Set your Arduino free with wifino

[Tod] wrote in to tell us about his latest project. It’s called wifino, and aims to set your Arduino free by offering a web-based IDE, online storage for your Arduino sketches, and even WiFi enabled hardware to upload sketches wirelessly.

The wifino was conceived with the same train of thought as the codebender IDE we saw earlier this week. Instead of only providing a web-based programming environment, the wifino works in conjunction with wifino hardware, meaning you can upload sketches over a wireless connection.

On the software side of things, the wifino IDE features code editing, compiling, and uploading right from a browser. There are plans for a github-style interface in the works, allowing for the easy sharing of Arduino sketches from makers around the world.

[Tod] is planning on getting a Kickstarter underway in the next few weeks to get the wifino boards out into the wild. We’ll be sure to keep you updated with any info or specs that come our way.

You can check out [Tod] uploading code from the Windows and iOS clients after the break.

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Data mining and saving money with Octopart’s historical pricing

[Greg Shikhman] is at Octopart this summer as a software development intern. In between the time he’s spending getting coffee for the other devs, he came up with historical pricing for thousands of components available at Octopart

There’s a lot of cool data out there, like this bit of pricing info for a 555 timer. We’re guessing a few people were out of stock of 555s around the end of May, explaining why they were selling (well, available for) $1.68 a piece. If you’re trying to source components, it might be worth your while to check out Octopart’s historical price index. Buying a PIC microcontroller last August was a roll of the dice; in one day the price changed from $5 to just over $2.

With all this data, it’s even possible to data mine for real life events unrelated to shipping and stocking issues. Japanese manufacturer Renesas was hit pretty hard by last year’s earthquake, and this shows up in the historical prices for one of their microcontrollers. Not bad for an intern’s project.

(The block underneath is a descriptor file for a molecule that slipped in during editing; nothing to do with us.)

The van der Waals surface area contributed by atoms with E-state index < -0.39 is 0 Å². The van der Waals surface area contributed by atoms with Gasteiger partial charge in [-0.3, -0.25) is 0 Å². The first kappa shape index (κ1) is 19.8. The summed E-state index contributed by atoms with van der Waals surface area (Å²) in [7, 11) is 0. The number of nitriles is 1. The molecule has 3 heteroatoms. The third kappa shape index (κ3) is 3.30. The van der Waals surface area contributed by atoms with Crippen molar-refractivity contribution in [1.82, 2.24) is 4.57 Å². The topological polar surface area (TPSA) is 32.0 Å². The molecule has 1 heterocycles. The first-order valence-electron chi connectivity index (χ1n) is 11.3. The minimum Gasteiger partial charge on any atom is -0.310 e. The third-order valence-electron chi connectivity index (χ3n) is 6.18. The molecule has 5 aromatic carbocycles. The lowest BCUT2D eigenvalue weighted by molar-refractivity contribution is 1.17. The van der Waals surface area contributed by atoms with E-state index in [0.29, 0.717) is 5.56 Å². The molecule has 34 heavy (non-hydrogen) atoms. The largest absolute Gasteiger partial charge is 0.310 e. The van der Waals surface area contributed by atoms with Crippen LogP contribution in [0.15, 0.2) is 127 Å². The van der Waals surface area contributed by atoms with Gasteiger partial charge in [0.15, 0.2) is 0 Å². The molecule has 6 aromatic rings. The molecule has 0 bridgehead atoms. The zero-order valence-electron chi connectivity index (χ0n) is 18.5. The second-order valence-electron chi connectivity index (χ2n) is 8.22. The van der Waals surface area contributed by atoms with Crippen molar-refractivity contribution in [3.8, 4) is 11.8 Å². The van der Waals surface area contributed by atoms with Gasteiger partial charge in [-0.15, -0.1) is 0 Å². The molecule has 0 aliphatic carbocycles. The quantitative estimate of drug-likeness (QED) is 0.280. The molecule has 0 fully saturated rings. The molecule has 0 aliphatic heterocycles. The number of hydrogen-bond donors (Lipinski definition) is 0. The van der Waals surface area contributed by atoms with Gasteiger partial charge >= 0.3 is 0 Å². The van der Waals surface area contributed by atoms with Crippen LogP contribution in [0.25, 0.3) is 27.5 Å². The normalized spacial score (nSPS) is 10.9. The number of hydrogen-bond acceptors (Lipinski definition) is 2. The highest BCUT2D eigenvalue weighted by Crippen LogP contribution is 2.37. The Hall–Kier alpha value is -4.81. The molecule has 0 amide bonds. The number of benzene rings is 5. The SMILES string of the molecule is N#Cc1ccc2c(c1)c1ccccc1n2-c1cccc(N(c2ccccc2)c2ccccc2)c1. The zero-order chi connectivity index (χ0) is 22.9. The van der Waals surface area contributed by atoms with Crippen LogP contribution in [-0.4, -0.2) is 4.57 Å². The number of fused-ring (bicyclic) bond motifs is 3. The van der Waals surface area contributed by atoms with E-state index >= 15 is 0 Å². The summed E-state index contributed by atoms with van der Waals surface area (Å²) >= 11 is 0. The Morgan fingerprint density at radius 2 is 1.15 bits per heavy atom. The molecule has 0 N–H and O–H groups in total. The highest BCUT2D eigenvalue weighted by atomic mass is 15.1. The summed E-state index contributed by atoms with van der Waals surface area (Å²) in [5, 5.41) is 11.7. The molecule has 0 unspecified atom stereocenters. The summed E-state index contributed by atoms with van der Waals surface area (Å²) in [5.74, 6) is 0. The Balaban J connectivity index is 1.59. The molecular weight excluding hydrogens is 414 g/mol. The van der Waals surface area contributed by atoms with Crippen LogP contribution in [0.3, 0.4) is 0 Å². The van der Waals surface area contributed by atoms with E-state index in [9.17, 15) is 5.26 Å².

OpenGL on the Raspi

Perhaps we’ve been concentrating too much on the hardware side of the Raspberry Pi. Sure, connecting the Raspi to the outside world through GPIO pins is cool, but let’s not forget we’re dealing with a full-fledged Linux box here. [chris] is doing his best to keep us in check with by bringing the power of OpenGL graphics to the Raspberry Pi.

Previously, OpenGL ES was only available for xorg but [chris] successfully added support for Raspbian. There’s a great physics demo [chris] put together showing off 128 spheres and cubes bouncing around a plane.

Right now, [chris] is looking for people to contribute samples and tutorials for making accelerated 3D graphics on the Raspi. You can grab all the code over at [chris]‘ Git and contact him over on the Raspberry Pi forums if you’d like to help out.

As with any graphics demo, check out the videos after the break.

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Fritz’s, fast food with a robotic slant

While at Maker Faire K.C. this year, I was sure to take my family to a spot we tend to visit every time we are near: Fritz’s. Fritz’s is a restaurant with an interesting food delivery method. The food itself is your standard faire of burgers and fries, however the railroad theme comes into play when your food is delivered by a model train on a track that runs along the ceiling. Your tray of burgers is deposited safely on a platform that is lowered (hydraulically?) to your table. The whole thing doesn’t look terribly complex, but it is fantastic fun.